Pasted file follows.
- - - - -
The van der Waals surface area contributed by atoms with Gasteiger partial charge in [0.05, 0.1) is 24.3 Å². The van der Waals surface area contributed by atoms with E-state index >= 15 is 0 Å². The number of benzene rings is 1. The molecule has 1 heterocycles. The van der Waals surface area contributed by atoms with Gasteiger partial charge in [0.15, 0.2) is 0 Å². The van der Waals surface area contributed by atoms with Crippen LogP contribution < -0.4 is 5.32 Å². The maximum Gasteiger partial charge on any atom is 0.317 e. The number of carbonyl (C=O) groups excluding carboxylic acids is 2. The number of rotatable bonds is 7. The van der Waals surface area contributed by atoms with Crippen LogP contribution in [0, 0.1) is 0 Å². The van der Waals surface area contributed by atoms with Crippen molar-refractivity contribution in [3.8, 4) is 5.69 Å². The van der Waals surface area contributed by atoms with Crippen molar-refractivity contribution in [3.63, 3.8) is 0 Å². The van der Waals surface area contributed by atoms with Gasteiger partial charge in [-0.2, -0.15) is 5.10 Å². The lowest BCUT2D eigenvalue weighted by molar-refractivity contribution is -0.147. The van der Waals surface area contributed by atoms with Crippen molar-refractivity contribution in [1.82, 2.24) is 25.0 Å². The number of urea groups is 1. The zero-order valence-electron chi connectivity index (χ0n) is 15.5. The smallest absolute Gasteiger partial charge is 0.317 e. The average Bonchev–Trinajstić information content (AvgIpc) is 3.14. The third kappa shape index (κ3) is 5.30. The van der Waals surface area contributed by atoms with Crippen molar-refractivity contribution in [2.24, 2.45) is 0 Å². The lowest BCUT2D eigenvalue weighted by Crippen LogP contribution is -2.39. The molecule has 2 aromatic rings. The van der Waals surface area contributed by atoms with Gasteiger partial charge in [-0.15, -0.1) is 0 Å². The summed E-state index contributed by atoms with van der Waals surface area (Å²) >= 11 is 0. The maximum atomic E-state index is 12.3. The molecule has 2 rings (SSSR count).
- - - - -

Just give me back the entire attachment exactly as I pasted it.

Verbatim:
The van der Waals surface area contributed by atoms with Gasteiger partial charge in [0.05, 0.1) is 24.3 Å². The van der Waals surface area contributed by atoms with E-state index >= 15 is 0 Å². The number of benzene rings is 1. The molecule has 1 heterocycles. The van der Waals surface area contributed by atoms with Gasteiger partial charge in [0.15, 0.2) is 0 Å². The van der Waals surface area contributed by atoms with Crippen LogP contribution < -0.4 is 5.32 Å². The maximum Gasteiger partial charge on any atom is 0.317 e. The number of carbonyl (C=O) groups excluding carboxylic acids is 2. The number of rotatable bonds is 7. The van der Waals surface area contributed by atoms with Crippen LogP contribution in [0, 0.1) is 0 Å². The van der Waals surface area contributed by atoms with Crippen molar-refractivity contribution in [3.8, 4) is 5.69 Å². The van der Waals surface area contributed by atoms with Crippen molar-refractivity contribution in [3.63, 3.8) is 0 Å². The van der Waals surface area contributed by atoms with Gasteiger partial charge in [-0.2, -0.15) is 5.10 Å². The lowest BCUT2D eigenvalue weighted by molar-refractivity contribution is -0.147. The van der Waals surface area contributed by atoms with Crippen molar-refractivity contribution in [1.82, 2.24) is 25.0 Å². The number of urea groups is 1. The zero-order valence-electron chi connectivity index (χ0n) is 15.5. The smallest absolute Gasteiger partial charge is 0.317 e. The average Bonchev–Trinajstić information content (AvgIpc) is 3.14. The third kappa shape index (κ3) is 5.30. The van der Waals surface area contributed by atoms with Crippen molar-refractivity contribution in [2.24, 2.45) is 0 Å². The lowest BCUT2D eigenvalue weighted by Crippen LogP contribution is -2.39. The molecule has 2 aromatic rings. The van der Waals surface area contributed by atoms with Gasteiger partial charge in [-0.15, -0.1) is 0 Å². The summed E-state index contributed by atoms with van der Waals surface area (Å²) >= 11 is 0. The maximum atomic E-state index is 12.3. The molecule has 2 rings (SSSR count).